22nd Biennial Meeting of the International Society for Developmental Neuroscience
Development of circuits, functions and disorders in the nervous system
タイトル；Area-specific laminar organization is regulated by thalamocortical axons through axon-derived NRN1 and VGF in developing neocortex.
発表者；佐藤 晴香 氏
（熊本大学 発生医学研究所 脳発生分野）
The laminar structures of mammalian neocortex become distinct among areas at later developmental stage. For instance, in the mouse cortex, layer 4 shows relatively uniform distribution throughout the neocortex at birth, but it much thickens in the primary sensory areas compared to other areas after one week. The primary sensory areas receive a dense axonal innervation from the thalamus targeting layer 4 during this period, raising a possibility that the thalamocortical axons (TCAs) extrinsically regulate the cortical laminar organization to establish its area-specificity.
To verify this hypothesis, we acutely ablated thalamic neurons using toxin receptor-mediated cell ablation system in vivo. TCAs were almost completely lost in the primary somatosensory area (S1) during postnatal stage. As a result, the number of layer 4 neurons was significantly reduced, leading to unclear areal distinction in laminar organization in the mutant mice. In contrast, layer 2/3 and 5 were not markedly affected. To reveal the underlying molecular mechanism, we focused on secretory proteins, Neuritin-1 (NRN1) and VGF, which are expressed in the thalamus and emanating from TCAs (Sato et al., 2012). Forced expression of these proteins in S1 layer 4 of mutant mice restored the number of layer 4 neurons in the absence of TCAs. Furthermore, Vgf-deficient mice showed poorly developed layer 4 in the primary sensory areas.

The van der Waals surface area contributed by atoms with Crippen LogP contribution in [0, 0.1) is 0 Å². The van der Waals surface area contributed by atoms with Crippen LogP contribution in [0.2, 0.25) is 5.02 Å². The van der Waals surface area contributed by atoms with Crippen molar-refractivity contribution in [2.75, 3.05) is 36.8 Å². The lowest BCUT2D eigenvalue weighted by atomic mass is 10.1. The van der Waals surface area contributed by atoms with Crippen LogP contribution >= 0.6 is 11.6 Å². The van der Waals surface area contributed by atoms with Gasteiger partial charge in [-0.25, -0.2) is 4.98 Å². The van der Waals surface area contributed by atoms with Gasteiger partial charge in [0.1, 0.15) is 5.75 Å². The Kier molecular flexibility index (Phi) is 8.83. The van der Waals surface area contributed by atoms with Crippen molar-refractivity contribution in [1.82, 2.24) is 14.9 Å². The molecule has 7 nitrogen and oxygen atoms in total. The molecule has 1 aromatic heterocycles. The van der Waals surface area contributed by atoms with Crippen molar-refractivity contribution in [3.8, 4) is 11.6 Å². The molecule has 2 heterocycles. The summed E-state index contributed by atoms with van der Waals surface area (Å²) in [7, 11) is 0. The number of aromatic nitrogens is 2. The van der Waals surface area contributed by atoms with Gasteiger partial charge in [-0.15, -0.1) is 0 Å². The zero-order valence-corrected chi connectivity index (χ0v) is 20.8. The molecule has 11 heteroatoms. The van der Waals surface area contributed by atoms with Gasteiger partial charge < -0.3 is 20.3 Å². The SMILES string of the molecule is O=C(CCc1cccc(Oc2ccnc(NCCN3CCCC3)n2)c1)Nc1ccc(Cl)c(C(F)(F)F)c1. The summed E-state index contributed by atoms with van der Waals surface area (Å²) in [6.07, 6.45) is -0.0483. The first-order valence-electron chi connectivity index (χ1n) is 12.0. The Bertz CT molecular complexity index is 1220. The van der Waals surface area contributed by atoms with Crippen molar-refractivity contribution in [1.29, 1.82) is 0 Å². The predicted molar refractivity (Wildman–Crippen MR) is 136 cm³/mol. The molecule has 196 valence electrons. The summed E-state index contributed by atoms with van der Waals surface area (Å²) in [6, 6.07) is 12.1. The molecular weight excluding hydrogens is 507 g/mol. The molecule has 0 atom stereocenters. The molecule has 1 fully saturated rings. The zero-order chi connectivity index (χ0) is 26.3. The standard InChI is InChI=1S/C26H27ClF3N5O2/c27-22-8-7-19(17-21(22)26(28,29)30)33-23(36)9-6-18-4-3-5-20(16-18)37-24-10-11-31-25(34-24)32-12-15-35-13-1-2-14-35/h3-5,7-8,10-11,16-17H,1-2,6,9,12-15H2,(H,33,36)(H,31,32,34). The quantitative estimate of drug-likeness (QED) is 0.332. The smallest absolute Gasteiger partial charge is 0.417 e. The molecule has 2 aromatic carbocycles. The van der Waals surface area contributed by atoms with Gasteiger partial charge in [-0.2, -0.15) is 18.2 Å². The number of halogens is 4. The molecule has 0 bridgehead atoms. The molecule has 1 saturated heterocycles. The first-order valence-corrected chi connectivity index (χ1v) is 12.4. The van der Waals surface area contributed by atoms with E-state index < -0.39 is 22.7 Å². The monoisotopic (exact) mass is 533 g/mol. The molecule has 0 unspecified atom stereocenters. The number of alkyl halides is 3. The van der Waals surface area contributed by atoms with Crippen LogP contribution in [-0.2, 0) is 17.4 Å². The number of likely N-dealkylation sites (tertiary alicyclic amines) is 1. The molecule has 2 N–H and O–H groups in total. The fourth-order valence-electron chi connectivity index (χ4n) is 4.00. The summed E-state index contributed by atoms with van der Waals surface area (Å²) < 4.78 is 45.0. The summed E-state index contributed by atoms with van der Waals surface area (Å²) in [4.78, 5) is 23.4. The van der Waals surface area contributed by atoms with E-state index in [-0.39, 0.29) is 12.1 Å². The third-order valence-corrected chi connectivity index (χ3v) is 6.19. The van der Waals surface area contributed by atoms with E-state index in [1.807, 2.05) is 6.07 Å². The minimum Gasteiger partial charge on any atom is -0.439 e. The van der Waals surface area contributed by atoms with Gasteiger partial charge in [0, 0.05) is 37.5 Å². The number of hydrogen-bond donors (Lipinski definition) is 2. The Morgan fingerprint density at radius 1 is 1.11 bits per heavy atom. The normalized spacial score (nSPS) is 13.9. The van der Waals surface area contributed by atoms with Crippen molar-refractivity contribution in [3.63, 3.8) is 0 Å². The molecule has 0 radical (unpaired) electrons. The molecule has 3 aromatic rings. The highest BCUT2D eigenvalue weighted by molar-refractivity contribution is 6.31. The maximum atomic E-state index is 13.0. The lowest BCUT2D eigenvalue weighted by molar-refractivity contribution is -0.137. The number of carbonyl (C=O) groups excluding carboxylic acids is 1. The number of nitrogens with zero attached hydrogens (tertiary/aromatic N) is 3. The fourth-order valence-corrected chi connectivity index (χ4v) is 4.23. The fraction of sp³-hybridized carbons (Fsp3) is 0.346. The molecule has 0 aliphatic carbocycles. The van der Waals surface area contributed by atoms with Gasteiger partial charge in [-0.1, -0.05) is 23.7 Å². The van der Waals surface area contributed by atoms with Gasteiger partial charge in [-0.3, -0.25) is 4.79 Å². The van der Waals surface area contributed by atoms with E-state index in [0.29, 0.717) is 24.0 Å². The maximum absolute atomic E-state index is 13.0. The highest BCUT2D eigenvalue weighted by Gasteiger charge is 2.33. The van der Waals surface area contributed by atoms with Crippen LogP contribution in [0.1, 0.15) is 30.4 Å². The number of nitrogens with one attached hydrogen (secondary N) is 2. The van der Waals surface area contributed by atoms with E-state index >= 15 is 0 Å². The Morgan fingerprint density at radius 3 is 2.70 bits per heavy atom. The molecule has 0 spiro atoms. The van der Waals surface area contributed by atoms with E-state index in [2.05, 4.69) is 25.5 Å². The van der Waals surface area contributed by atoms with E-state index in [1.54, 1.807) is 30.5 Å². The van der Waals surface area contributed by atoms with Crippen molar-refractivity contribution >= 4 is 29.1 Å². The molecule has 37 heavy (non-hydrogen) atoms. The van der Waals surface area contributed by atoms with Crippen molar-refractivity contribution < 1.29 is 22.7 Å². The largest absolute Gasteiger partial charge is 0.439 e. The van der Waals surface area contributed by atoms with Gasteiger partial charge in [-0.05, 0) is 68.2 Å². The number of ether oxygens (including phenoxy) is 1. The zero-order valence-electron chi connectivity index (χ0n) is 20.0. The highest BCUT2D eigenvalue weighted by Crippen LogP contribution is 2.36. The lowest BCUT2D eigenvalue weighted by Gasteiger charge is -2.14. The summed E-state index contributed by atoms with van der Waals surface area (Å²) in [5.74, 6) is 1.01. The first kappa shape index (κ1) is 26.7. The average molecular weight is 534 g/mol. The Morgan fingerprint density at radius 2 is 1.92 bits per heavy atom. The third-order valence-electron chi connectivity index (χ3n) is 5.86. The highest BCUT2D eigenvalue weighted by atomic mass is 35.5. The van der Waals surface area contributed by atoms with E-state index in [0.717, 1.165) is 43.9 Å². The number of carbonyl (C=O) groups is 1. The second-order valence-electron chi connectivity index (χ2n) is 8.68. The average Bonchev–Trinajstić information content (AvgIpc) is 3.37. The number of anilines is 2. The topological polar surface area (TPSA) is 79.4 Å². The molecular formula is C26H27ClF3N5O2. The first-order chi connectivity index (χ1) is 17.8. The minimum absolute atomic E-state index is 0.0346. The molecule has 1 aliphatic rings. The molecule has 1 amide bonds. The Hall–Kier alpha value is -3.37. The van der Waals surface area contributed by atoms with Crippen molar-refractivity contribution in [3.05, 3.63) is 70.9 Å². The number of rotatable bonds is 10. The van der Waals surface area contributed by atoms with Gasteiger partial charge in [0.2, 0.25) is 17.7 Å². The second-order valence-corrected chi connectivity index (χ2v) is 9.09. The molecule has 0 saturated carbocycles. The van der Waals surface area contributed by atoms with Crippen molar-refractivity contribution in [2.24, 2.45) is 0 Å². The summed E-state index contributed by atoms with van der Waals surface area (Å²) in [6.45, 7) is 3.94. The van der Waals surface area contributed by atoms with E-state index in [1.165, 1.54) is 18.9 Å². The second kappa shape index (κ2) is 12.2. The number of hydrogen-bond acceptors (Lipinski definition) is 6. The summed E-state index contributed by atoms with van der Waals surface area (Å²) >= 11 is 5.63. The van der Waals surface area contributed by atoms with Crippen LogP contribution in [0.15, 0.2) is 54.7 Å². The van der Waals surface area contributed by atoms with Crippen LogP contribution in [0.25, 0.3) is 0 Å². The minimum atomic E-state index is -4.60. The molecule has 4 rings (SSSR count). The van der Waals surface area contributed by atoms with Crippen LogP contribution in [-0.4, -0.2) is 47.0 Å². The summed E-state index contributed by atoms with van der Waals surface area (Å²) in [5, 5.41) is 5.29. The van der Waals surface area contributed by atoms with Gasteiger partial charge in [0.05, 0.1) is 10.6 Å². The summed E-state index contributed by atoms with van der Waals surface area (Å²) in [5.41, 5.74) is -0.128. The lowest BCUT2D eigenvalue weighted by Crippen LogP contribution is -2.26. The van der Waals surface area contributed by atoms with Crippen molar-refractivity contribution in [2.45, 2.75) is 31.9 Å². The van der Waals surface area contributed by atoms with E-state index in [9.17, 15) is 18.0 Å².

These results indicate that TCAs are required for the development of area-specific laminar organization by regulating the number of layer 4 neurons through the axon-derived secretory proteins.
Thalamus-derived molecules promote survival and dendritic growth of developing cortical neurons. Haruka Sato, Yuma Fukutani, Yuji Yamamoto, Eiichi Tatara, Makoto Takemoto, Kenji Shimamura, Nobuhiko Yamamoto. J Neurosci. 32(44):15388-402. 2012.